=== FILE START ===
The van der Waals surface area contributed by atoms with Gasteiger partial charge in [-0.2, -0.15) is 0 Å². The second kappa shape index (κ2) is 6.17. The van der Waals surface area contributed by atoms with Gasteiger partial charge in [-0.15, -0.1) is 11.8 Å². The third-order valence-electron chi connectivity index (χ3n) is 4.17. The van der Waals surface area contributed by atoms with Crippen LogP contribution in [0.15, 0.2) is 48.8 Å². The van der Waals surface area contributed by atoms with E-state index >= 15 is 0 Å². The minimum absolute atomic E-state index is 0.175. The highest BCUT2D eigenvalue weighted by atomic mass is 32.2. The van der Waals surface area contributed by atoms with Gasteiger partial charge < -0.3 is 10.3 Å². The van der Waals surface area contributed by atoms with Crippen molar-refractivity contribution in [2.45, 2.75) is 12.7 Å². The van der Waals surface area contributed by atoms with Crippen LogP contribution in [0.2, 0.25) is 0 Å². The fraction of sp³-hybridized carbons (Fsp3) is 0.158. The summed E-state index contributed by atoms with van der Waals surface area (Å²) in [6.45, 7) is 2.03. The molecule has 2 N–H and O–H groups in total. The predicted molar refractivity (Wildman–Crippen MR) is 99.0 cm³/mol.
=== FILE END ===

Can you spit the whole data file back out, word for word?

The van der Waals surface area contributed by atoms with Gasteiger partial charge in [-0.2, -0.15) is 0 Å². The second kappa shape index (κ2) is 6.17. The van der Waals surface area contributed by atoms with Gasteiger partial charge in [-0.15, -0.1) is 11.8 Å². The third-order valence-electron chi connectivity index (χ3n) is 4.17. The van der Waals surface area contributed by atoms with Crippen LogP contribution in [0.15, 0.2) is 48.8 Å². The van der Waals surface area contributed by atoms with E-state index >= 15 is 0 Å². The minimum absolute atomic E-state index is 0.175. The highest BCUT2D eigenvalue weighted by atomic mass is 32.2. The van der Waals surface area contributed by atoms with Gasteiger partial charge < -0.3 is 10.3 Å². The van der Waals surface area contributed by atoms with Crippen molar-refractivity contribution in [2.45, 2.75) is 12.7 Å². The van der Waals surface area contributed by atoms with Crippen LogP contribution in [0.2, 0.25) is 0 Å². The fraction of sp³-hybridized carbons (Fsp3) is 0.158. The summed E-state index contributed by atoms with van der Waals surface area (Å²) in [6.45, 7) is 2.03. The molecule has 2 N–H and O–H groups in total. The predicted molar refractivity (Wildman–Crippen MR) is 99.0 cm³/mol.